Why We Need a Surtax on the Super Wealthy

Let Santorum and Romney duke it out for who will cut taxes on the wealthy the most and shred the public services everyone else depends on.

The rest of us ought to be having a serious discussion about a wealth tax. Because if you really want to know what’s happening to the American economy you need to look at household wealth — not just incomes.

A few days ago the Fed reported that household wealth increased from October through December. That’s the first gain in three quarters.

Good news? Take closer look. The entire gain came from increases in stock prices. Those increases in stock values more than made up for continued losses in home values.

But the vast majority of Americans don’t have their wealth in the stock market. Over 90 percent of the nation’s financial assets – including stocks and pension-fund holdings – are owned by the richest 10 percent of Americans. The top 1 percent owns 38 percent.

Most Americans have their wealth in their homes – whose prices continue to drop. Housing prices are down by a third from their 2006 peak.

So as the value of financial assets held by American households increased by $1.46 trillion in the fourth quarter, the wealthiest 10 percent of Americans became $1.3 trillion richer, and the wealthiest 1 percent became $554.8 billion richer.

But at the same time, as the value of household real estate fell by $367.4 billion in the fourth quarter, homeowners – mostly middle class – lost over $141 billion (owners’ equity is 38.4 percent of total household real estate).

Presto. America’s wealth gap – already wider than the nation’s income gap – has become even wider. The 400 richest Americans have more wealth than the bottom 150 million Americans put together.

Given this unprecedented concentration of wealth – and considering what the nation needs to do to rebuild our schools and infrastructure while at the same time saving Medicare and reducing the long-term budget deficit – shouldn’t we be aiming higher than a “Buffet tax” on the incomes of millionaires?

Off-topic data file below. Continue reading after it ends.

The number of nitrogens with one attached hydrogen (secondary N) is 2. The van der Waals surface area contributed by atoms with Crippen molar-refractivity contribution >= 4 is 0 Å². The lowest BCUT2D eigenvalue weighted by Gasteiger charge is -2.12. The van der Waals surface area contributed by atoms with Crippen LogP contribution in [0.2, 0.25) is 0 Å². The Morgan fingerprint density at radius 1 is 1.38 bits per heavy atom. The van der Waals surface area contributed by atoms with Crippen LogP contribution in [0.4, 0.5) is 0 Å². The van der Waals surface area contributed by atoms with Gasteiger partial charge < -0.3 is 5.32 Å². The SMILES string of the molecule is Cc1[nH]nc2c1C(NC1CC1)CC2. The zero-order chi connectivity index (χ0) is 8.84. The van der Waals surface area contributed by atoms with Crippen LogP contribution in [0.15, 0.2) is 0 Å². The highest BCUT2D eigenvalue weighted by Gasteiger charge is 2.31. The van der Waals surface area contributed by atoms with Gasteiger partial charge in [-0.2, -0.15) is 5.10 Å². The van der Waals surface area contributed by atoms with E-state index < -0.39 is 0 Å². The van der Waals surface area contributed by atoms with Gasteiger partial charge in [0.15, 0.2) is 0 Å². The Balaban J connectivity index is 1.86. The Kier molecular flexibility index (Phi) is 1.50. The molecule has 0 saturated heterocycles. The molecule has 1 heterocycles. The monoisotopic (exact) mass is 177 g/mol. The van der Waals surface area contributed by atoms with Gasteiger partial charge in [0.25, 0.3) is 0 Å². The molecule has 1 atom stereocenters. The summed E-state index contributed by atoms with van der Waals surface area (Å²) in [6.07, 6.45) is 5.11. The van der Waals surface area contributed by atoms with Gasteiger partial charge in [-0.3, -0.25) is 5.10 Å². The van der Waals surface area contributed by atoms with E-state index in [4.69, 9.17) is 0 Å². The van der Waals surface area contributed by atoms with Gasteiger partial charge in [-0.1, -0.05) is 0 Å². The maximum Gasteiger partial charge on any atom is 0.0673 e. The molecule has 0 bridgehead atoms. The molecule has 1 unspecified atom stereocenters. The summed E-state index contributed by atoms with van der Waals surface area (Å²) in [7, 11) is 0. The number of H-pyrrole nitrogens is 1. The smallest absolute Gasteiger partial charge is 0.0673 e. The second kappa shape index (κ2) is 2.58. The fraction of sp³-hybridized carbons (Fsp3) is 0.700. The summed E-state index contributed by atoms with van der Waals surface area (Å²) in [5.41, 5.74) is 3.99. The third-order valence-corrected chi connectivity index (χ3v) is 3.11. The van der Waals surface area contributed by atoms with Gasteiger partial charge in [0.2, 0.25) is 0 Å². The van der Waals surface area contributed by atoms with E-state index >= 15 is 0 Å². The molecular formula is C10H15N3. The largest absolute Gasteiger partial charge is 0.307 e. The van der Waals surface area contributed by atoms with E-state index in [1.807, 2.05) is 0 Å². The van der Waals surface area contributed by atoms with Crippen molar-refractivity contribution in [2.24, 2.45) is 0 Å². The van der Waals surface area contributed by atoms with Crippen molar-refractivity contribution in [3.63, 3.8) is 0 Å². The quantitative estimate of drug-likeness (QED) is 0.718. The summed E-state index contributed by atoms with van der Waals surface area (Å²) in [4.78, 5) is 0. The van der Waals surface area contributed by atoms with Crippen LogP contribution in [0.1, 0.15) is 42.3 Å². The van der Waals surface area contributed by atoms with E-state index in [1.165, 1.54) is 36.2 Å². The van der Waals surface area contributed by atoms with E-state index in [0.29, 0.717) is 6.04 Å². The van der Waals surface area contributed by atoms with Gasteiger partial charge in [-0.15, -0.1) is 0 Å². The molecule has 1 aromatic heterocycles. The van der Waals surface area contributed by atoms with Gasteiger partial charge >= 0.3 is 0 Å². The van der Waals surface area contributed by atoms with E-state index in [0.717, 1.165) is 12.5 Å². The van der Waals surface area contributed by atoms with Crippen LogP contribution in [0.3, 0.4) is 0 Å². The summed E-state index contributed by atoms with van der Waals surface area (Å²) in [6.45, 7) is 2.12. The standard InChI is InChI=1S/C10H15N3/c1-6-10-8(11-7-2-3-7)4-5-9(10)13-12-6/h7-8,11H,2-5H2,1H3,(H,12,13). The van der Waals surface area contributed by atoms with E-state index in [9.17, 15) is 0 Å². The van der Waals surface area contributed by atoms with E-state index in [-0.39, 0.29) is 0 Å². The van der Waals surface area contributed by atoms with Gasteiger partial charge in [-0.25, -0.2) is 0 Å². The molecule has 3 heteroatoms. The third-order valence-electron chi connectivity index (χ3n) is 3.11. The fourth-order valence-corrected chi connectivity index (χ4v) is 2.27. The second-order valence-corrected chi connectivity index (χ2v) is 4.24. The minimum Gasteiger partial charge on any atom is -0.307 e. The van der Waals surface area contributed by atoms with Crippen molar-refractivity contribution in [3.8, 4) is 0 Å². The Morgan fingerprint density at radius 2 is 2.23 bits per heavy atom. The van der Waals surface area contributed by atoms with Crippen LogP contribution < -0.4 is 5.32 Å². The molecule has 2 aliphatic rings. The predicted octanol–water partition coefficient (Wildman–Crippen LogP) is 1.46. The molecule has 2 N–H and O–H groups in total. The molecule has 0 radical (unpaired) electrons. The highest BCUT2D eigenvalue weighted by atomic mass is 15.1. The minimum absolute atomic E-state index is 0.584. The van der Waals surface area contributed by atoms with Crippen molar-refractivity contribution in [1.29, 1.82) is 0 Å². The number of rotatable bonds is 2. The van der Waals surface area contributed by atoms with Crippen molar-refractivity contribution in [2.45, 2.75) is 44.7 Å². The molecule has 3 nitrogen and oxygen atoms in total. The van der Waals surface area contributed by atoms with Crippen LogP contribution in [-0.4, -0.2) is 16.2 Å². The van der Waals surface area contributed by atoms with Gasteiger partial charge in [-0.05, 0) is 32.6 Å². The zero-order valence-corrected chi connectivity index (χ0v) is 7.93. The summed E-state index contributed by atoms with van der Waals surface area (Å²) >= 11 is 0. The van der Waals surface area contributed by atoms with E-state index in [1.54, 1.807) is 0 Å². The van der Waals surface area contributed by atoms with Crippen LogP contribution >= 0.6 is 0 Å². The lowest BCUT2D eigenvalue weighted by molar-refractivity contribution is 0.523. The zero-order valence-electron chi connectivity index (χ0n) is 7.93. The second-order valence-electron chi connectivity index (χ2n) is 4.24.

There should also be a surtax on the super rich.

Yale Professor Bruce Ackerman and Anne Alstott have proposed a 2 percent surtax on the wealth of the richest one-half of 1 percent of Americans owning more than $7.2 million of assets. They figure it would generate $70 billion a year, or $750 billion over the decade. That’s half the savings Congress’s now defunct Supercommittee was aiming for.

Instead of standing empty-handed while Santorum and Romney dominate the airwaves with their regressive Social Darwinism, Democrats need to be reminding Americans of what’s happening in the real economy – and what needs to happen.

The wealth gap is widening into a chasm. A surtax on the super rich is fair — and it’s necessary.

About Robert Reich 547 Articles

Robert Reich is the nation's 22nd Secretary of Labor and a professor at the University of California at Berkeley.

He has served as labor secretary in the Clinton administration, as an assistant to the solicitor general in the Ford administration and as head of the Federal Trade Commission's policy planning staff during the Carter administration.

He has written eleven books, including The Work of Nations, which has been translated into 22 languages; the best-sellers The Future of Success and Locked in the Cabinet, and his most recent book, Supercapitalism. His articles have appeared in the New Yorker, Atlantic Monthly, New York Times, Washington Post, and Wall Street Journal. Mr. Reich is co-founding editor of The American Prospect magazine. His weekly commentaries on public radio’s "Marketplace" are heard by nearly five million people.

In 2003, Mr. Reich was awarded the prestigious Vaclev Havel Foundation Prize, by the former Czech president, for his pioneering work in economic and social thought. In 2005, his play, Public Exposure, broke box office records at its world premiere on Cape Cod.

Mr. Reich has been a member of the faculties of Harvard’s John F. Kennedy School of Government and of Brandeis University. He received his B.A. from Dartmouth College, his M.A. from Oxford University, where he was a Rhodes Scholar, and his J.D. from Yale Law School.

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